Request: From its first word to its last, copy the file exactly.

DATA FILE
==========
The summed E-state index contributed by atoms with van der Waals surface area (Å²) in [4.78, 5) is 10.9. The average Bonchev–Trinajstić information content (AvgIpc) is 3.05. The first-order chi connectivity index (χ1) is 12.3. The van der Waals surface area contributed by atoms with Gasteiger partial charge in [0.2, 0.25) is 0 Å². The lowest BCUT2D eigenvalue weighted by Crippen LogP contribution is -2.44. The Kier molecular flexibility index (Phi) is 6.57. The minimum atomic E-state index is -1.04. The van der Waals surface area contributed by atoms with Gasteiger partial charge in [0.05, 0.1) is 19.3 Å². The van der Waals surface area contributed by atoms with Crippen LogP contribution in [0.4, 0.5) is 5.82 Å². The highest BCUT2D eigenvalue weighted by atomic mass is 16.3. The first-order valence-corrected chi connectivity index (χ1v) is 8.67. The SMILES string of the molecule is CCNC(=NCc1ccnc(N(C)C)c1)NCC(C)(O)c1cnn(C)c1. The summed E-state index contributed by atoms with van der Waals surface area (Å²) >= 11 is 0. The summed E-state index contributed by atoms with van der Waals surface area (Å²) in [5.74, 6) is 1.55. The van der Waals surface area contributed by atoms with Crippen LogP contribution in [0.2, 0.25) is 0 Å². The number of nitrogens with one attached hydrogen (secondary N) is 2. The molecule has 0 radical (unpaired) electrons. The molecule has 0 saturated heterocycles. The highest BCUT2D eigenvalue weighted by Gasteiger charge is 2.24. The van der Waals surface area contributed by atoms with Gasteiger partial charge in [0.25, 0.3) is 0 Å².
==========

The summed E-state index contributed by atoms with van der Waals surface area (Å²) in [4.78, 5) is 10.9. The average Bonchev–Trinajstić information content (AvgIpc) is 3.05. The first-order chi connectivity index (χ1) is 12.3. The van der Waals surface area contributed by atoms with Gasteiger partial charge in [0.2, 0.25) is 0 Å². The lowest BCUT2D eigenvalue weighted by Crippen LogP contribution is -2.44. The Kier molecular flexibility index (Phi) is 6.57. The minimum atomic E-state index is -1.04. The van der Waals surface area contributed by atoms with Gasteiger partial charge in [0.05, 0.1) is 19.3 Å². The van der Waals surface area contributed by atoms with Crippen LogP contribution in [0.4, 0.5) is 5.82 Å². The highest BCUT2D eigenvalue weighted by atomic mass is 16.3. The first-order valence-corrected chi connectivity index (χ1v) is 8.67. The SMILES string of the molecule is CCNC(=NCc1ccnc(N(C)C)c1)NCC(C)(O)c1cnn(C)c1. The summed E-state index contributed by atoms with van der Waals surface area (Å²) >= 11 is 0. The summed E-state index contributed by atoms with van der Waals surface area (Å²) in [5.74, 6) is 1.55. The van der Waals surface area contributed by atoms with Crippen LogP contribution in [0.2, 0.25) is 0 Å². The number of nitrogens with one attached hydrogen (secondary N) is 2. The molecule has 0 radical (unpaired) electrons. The molecule has 0 saturated heterocycles. The highest BCUT2D eigenvalue weighted by Gasteiger charge is 2.24. The van der Waals surface area contributed by atoms with Gasteiger partial charge in [0.25, 0.3) is 0 Å².